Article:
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An Account of the Birth, Parentage, Education and Early Pursuits of John McDaniel and Joseph Brown, parties in the murder of Chavis [sic], the Mexican, on "The Santa Fe Trace," together with their Adventures in Texas, being a true account as gathered from themselves, two days previous to their appointed execution, by permission of Mr. Birch, the United States Marshal.
St. Louis: Published by Higgins & Mead, Corner Second and Locust Sts. 1844
1467; By a Gentleman of St. Louis.; 19, [1] p. 21 cm.; The "Adventures in Texas" in the title which first led to the entry of this item are quite inconsequential and hardly worth recording, but this apparently hitherto unnoticed pamphlet is of some Texas interest because of its detailed account of the murder of Chaves in April, 1843. The American public had associated this murder, committed on American soil by McDaniel and Brown, with the sack of the New Mexican town of Mora, carried out a month later by a band headed by one Colonel Warfield. The latter held an authorization from the Texas government similar to that granted Jacob Snively in February, 1843, to intercept the Santa Fe caravan on Texas soil "in honorable warfare" and to keep half the loot. McDaniel claimed to be an officer in the Texan army and to be on the way to enroll under Warfield when the murder occurred. H. Bailey Carroll in his authoritative account of the Snively expedition, "Steward A. Miller and the Snively Expedition of 1843," in the Southwestern Historical Quarterly for January, 1951, Volume LIV, shows (p. 275-278) that the murder and the sack of Mora were unrelated and claims that the latter was, in 1843, in accord with the practices of civilized nations, a sort of "land privateering." Rufus Sage in his Scenes in the Rocky Mountains and ... Texas, Philadelphia, 1846 (Wagner-Camp 123), tells at pages 244-270 of his enlisting with Warfield in February, 1843, of the sack of Mora, of Warfield's joining the Snively expedition in June, 1843, and of his subsequent election as commander of one of the groups into which the Snively expedition broke up after it was disarmed by Colonel Cooke of the United States Dragoons on June 30, 1843. For more on the Snively expedition see the note to Tyler's Message of December 3, 1844 (entry No. 1552).; Rader 20.; Locations: DLC.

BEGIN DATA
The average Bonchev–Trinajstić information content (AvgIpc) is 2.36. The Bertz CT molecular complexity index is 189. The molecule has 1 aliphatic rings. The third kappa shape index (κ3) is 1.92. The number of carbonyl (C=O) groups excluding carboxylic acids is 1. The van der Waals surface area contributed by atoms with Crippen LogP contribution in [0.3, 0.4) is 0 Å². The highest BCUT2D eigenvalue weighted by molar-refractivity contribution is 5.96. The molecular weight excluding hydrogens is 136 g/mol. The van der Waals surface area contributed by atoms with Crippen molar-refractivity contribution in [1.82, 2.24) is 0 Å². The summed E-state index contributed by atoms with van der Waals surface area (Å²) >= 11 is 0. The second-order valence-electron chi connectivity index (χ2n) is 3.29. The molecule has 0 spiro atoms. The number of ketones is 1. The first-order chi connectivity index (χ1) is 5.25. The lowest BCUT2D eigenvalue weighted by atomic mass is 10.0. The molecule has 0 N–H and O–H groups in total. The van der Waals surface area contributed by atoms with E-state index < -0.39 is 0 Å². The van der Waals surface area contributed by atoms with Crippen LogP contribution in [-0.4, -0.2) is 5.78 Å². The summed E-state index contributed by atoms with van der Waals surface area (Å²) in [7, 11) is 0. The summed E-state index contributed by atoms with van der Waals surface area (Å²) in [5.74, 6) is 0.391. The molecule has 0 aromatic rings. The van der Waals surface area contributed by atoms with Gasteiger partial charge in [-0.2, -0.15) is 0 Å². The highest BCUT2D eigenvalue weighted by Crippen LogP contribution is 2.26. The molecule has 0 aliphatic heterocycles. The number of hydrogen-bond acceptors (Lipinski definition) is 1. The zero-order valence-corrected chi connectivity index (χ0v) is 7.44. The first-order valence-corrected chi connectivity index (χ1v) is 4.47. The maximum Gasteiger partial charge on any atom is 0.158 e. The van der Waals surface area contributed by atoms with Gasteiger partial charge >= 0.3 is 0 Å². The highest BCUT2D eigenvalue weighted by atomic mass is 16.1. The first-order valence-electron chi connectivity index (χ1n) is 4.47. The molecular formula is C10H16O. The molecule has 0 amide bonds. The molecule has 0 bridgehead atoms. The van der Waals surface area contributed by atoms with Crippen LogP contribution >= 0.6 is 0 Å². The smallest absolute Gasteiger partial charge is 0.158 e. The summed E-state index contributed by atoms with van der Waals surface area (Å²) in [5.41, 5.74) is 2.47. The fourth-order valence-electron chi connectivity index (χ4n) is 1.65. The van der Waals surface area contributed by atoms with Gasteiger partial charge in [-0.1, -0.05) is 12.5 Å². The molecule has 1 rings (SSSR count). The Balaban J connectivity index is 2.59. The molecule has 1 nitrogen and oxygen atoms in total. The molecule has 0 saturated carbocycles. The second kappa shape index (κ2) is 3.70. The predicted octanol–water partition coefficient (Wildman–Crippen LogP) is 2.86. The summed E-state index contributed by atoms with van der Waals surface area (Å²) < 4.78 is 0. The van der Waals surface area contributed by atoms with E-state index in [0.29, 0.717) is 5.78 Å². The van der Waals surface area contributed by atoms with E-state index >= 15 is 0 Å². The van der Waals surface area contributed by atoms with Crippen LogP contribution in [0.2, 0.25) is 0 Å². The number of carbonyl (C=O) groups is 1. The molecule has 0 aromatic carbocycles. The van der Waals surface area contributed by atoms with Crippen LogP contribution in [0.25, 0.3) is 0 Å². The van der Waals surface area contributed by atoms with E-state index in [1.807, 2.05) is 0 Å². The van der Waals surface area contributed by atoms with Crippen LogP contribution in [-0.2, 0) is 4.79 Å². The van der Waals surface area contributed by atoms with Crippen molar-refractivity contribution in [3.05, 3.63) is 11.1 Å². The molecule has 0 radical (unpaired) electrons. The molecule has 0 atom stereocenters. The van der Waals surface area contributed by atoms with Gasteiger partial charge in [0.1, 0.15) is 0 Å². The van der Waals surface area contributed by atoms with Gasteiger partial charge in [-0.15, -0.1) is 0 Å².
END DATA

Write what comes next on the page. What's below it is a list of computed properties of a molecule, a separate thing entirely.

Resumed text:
Reel: 33

Adams, Charles Francis, 1807-1886.
     Texas and the Massachusetts Resolutions.
Boston. Eastburn's Press. 1844
1468; 54 p., blank leaf. 24 cm. Printed paper wrappers. Wrapper title same. This series of articles for the Boston Courier opposing annexation, by the son of John Quincy Adams, later American Minister to England at the time of our Civil War, discusses temperately the various arguments for and against annexation, especially those in Robert J. Walker's Letter of January, 1844. Adams states that though annexation would justify dissolution of the Union, the immediate policy of the Free States should be to continue their struggle against slavery. It appears from the text that this was published soon after the appointment of Calhoun as Secretary of State in March, 1844.; Rader 41. Raines, p. 2. Sabin 187.; Locations: CSmH. DLC. ICN. MH. NHi. Tx. TxDaM. TxGR. TxSa. TxU. TWS. Also other libraries.
     Reel: 33

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Source Citation: Texas as a Province and Republic, 1795-1845

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